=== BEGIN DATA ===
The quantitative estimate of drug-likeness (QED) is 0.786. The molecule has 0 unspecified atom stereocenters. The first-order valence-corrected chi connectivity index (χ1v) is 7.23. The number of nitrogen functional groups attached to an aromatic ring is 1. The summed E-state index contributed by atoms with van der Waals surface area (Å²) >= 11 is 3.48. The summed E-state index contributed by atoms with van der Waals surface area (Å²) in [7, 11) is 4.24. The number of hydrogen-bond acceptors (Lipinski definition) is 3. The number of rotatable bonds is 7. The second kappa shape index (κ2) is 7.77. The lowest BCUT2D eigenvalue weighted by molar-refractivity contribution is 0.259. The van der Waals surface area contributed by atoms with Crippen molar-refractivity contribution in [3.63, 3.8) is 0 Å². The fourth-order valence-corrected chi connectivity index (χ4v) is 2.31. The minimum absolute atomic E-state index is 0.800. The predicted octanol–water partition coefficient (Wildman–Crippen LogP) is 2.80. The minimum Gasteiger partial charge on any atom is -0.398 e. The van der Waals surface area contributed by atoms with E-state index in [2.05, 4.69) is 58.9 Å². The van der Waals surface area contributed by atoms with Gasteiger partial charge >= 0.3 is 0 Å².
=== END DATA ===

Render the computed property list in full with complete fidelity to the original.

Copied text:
The quantitative estimate of drug-likeness (QED) is 0.786. The molecule has 0 unspecified atom stereocenters. The first-order valence-corrected chi connectivity index (χ1v) is 7.23. The number of nitrogen functional groups attached to an aromatic ring is 1. The summed E-state index contributed by atoms with van der Waals surface area (Å²) >= 11 is 3.48. The summed E-state index contributed by atoms with van der Waals surface area (Å²) in [7, 11) is 4.24. The number of hydrogen-bond acceptors (Lipinski definition) is 3. The number of rotatable bonds is 7. The second kappa shape index (κ2) is 7.77. The lowest BCUT2D eigenvalue weighted by molar-refractivity contribution is 0.259. The van der Waals surface area contributed by atoms with Crippen molar-refractivity contribution in [3.63, 3.8) is 0 Å². The fourth-order valence-corrected chi connectivity index (χ4v) is 2.31. The minimum absolute atomic E-state index is 0.800. The predicted octanol–water partition coefficient (Wildman–Crippen LogP) is 2.80. The minimum Gasteiger partial charge on any atom is -0.398 e. The van der Waals surface area contributed by atoms with E-state index in [2.05, 4.69) is 58.9 Å². The van der Waals surface area contributed by atoms with Gasteiger partial charge >= 0.3 is 0 Å².